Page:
Jimmy Carter concluded that the next President would have to be an outsider after the Watergate affair undermined American faith in Washington politics. On both counts, he believed he fit the bill.
He was one of 10 Democratic presidential contenders in 1976, although he was arguably the least well-known at the time. On the other hand, Carter’s obscurity proved to be an asset at a period of widespread dissatisfaction with established leaders. He ran on centrist issues, including cutting government waste, balancing the budget, and providing government aid to the needy. Carter’s popularity, on the other hand, was built upon his outsider status and his sincerity.
Carter won the Democratic nomination to run against Republican President Gerald Ford, Nixon’s former vice president, who had taken over as President following Nixon’s resignation in the wake of Watergate.
Carter acknowledged committing adultery “in his heart” and made many other sexist statements about sex and infidelity in an interview with Playboy, which alienated many voters. Even though the election was considerably closer than projected, Carter was elected as the 39th President of the United States of America.
He attempted to present himself as a man of the people as President, dressed casually and speaking in a folksy manner. He initiated various ambitious social and economic reform measures, and his cabinet comprised a disproportionately significant number of women and minorities. Although Democrats majorities in the House and Senate, Congress opposed Carter’s proposals for welfare reform and a long-term energy program, both important to his administration’s agenda. Despite his early popularity, Carter could not transform his proposals into legislation due to his strained relationship with Congress.
In 1977, Carter’s public image was tarnished when Bert Lance, a personal friend of the President’s chosen head of the Office of Management and Budget, was accused of financial misdeeds during his pre-Washington career a Georgia banker. Carter supported Lance at first but was eventually forced to ask for his departure. Despite Lance’s eventual acquittal, the controversy tarnished the President’s much-touted reputation for honesty.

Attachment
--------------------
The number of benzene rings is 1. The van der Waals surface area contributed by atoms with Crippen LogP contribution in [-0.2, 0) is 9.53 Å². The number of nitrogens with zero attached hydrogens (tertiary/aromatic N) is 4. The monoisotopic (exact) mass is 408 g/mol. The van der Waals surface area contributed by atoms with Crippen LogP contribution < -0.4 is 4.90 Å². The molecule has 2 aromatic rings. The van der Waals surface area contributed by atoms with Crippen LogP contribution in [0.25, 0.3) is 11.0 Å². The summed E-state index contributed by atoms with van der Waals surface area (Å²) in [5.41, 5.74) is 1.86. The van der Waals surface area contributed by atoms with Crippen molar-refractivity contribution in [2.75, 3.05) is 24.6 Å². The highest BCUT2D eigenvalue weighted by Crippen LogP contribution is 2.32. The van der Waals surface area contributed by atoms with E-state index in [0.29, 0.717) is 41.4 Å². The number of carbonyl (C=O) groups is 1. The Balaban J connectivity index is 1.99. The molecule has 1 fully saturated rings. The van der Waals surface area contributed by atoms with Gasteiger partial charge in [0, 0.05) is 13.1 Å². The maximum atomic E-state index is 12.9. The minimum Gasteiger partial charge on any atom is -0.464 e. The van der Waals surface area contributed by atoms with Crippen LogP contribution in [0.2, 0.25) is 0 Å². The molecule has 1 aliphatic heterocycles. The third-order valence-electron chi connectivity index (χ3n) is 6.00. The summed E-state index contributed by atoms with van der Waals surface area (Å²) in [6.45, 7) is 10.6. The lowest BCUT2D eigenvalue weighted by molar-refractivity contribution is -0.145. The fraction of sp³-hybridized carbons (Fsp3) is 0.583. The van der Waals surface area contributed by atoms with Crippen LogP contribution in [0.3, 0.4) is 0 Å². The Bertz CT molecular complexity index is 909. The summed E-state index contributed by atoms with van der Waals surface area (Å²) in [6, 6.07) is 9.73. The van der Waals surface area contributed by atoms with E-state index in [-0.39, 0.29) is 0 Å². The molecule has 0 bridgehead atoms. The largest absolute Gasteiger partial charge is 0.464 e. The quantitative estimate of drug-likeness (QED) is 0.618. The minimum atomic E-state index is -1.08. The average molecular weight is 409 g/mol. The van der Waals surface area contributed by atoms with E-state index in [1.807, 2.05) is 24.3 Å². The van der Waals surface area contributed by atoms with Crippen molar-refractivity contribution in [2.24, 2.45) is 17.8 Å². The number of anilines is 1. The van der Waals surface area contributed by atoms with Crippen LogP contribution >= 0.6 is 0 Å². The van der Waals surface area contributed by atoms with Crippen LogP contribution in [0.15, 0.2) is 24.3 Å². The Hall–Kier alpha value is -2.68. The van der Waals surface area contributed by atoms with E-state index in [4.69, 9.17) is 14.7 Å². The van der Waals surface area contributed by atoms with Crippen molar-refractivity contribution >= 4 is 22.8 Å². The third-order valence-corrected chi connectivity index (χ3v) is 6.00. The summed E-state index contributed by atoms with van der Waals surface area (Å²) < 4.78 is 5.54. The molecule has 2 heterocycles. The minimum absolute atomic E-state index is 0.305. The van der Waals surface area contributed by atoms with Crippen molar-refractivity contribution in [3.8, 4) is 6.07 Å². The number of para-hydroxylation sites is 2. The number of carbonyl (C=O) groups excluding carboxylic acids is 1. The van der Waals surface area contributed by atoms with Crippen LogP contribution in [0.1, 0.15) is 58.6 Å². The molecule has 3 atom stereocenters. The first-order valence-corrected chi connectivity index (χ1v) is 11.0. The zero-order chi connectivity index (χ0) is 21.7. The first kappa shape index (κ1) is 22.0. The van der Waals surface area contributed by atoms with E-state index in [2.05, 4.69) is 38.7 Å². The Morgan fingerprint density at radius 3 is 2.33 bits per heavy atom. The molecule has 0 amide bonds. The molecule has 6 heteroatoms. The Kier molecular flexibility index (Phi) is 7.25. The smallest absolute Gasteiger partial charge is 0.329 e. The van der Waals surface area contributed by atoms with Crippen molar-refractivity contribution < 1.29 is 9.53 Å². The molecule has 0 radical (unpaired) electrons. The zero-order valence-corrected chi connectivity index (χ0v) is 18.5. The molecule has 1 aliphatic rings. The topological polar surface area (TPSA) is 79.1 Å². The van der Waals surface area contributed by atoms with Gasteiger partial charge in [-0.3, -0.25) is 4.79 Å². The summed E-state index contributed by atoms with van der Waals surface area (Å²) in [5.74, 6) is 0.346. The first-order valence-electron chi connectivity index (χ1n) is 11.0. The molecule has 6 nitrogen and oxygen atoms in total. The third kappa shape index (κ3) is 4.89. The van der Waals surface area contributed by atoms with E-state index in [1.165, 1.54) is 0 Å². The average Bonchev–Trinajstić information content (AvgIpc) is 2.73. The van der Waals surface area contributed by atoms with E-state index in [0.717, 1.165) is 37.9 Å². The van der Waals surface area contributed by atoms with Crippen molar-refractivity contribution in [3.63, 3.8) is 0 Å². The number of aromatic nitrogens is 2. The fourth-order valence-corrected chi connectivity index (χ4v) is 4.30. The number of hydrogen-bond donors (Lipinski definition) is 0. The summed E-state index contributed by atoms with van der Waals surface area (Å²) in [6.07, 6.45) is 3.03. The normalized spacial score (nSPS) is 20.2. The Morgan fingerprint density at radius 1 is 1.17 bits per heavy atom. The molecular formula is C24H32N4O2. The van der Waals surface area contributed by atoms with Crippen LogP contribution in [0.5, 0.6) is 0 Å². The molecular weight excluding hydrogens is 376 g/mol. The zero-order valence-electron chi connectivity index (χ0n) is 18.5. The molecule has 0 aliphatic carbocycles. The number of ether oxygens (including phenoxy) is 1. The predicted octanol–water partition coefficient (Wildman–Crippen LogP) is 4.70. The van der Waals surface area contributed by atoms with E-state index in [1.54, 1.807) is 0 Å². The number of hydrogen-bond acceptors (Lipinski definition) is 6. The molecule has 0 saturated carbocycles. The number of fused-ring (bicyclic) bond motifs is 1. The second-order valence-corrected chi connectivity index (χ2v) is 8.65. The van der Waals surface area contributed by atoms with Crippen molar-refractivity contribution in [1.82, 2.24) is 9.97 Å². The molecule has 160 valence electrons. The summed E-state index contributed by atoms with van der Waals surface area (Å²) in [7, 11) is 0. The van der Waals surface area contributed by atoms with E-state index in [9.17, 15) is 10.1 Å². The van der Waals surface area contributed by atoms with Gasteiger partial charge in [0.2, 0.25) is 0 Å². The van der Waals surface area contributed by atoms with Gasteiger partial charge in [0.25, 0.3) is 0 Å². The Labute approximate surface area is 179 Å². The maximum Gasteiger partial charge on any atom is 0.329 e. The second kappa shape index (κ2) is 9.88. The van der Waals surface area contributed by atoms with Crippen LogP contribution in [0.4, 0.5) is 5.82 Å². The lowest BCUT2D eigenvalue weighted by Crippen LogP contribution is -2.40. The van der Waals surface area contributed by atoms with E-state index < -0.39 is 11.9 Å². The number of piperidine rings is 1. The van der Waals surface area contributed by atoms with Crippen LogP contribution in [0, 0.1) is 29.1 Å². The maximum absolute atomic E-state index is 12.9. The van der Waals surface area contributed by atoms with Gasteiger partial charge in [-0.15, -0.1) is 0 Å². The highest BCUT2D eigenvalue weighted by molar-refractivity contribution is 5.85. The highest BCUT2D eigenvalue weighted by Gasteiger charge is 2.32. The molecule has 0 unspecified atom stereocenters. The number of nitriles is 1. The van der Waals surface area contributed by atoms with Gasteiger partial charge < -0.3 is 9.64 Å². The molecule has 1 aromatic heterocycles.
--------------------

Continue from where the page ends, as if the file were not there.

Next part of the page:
Many protested against the arrival in the United States of the ousted Iranian monarch, Mohammad Reza Shah Pahlavi, for medical treatment; a mob of Iranian students attacked the US embassy in Tehran and held its diplomatic employees’ prisoner in November 1979. Iran’s revolutionary government, led by Ayatollah Ruhollah Khomeini, backed the students. Carter remained steadfast throughout the tense standoff that ensued. Still, his inability to liberate the captives during the Iran hostage crisis tarnished his government’s image, exacerbated by the failure of a secret US military expedition in April 1980.
Despite low popularity ratings, Carter won the Democratic presidential nominee in 1980, defeating Senator Edward Kennedy. In the primary election in the year, he was beaten by Ronald Reagan, a former actor and California governor. They stated during his campaign that the country’s problem was not a lack of public confidence but a need for fresh leadership.
Carter founded the nonprofit, nonpartisan Carter Center in Atlanta with his wife Rosalynn in 1982. He maintained his diplomatic endeavors in several conflict-torn nations throughout the world in the decades after that. Carter talked with North Korea to cease their nuclear weapons development in 1994 alone and worked in Haiti to guarantee a peaceful transition of power. Carter said in 2015 that he had been diagnosed with cancer that had spread throughout his body. He is the longest-serving President of the United States.